Young hula dancers from Halau (hula group) Kahula O Ka Moana Pakipika, prepare to dance at the edge of Halema'uma'u crater on the summit of Kîlauea volcano in honor of Pele, the volcano goddess. The fluid movements of hula depict natural flows such as trees blowing in the wind or fish swimming. As a form of worship of Pele, it was banned by Christian missionaries.
Hawaii – Photo Tip

Dancing for a fire godess

Photo by Bill Harby

Hawaii – Photo Tip Dancing for a fire godess

The young hula dancers of Halau ("hula group") Kahula O Ka Moana Pakipika prepare to dance on a breathtaking location: at the edge of Kîlauea, one of Hawaii's active volcanos.

Bill Harby
Bill Harby Writer

The dancers were at the lip of the Halema‘uma‘u crater on the summit of Hawaii's Kîlauea volcano – the legendary home of volcano goddess Pele. There is not a more powerful place for a hula dancer to perform than here. The occasion was the annual investiture of the royal court for the Aloha Festivals that take place each year around Hawaii.

This is a solemn occasion for practitioners of Hawaiian culture, and dancers take their role seriously. For them, hula is much more than a form of dance; it is immersion in the traditions of native Hawaiian culture, including not just the dance, but language, legend, earth science and more. These girls – who call themselves "hula sisters" – want to dance perfectly when honoring Pele.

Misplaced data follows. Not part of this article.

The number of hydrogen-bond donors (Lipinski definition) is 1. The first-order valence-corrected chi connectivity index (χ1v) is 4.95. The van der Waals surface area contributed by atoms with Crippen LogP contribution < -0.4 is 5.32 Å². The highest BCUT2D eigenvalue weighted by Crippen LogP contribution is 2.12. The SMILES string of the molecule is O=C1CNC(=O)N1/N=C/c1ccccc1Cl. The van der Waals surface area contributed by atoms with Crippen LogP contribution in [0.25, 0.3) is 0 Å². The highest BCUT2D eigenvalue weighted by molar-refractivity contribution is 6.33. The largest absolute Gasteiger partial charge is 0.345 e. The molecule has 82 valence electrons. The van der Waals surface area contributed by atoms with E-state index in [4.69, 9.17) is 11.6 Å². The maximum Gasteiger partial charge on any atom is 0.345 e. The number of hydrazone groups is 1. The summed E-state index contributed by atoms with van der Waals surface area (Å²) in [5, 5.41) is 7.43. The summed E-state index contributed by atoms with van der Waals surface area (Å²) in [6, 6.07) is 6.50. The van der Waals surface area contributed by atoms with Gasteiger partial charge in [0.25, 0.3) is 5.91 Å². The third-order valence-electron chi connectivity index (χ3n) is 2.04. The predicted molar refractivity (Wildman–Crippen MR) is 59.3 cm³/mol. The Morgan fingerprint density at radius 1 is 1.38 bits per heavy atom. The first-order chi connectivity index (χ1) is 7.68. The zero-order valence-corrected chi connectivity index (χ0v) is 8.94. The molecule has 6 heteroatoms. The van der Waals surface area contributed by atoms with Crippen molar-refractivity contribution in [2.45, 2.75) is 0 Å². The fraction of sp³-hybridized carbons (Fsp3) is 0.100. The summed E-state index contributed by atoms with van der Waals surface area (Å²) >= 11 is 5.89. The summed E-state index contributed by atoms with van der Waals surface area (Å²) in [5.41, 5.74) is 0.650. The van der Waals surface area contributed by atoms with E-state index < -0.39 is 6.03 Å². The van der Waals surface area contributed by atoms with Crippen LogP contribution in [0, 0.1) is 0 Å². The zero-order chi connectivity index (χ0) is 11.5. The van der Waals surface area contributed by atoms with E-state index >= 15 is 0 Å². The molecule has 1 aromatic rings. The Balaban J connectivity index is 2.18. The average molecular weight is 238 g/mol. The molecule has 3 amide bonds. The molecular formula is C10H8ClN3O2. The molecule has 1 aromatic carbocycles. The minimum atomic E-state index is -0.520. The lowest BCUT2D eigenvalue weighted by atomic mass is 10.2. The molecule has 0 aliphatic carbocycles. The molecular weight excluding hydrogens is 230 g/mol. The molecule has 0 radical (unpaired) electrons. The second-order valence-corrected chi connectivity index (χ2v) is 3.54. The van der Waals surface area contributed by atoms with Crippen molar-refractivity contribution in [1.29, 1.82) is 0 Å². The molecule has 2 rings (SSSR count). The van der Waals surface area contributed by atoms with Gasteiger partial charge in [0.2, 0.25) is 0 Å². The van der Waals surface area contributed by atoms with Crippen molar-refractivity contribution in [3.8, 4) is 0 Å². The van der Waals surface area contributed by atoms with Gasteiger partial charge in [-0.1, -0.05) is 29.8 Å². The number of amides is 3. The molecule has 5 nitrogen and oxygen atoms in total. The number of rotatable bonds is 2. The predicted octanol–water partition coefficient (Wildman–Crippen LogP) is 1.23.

It is always tempting with dancers to show the whole body, but by cropping in like this I was trying to suggest more with less. For me, this image shows the seriousness with which hula dancers approach their art, even girls of this age. I see in the photograph innocence, power and a sense of 'ohana (family).

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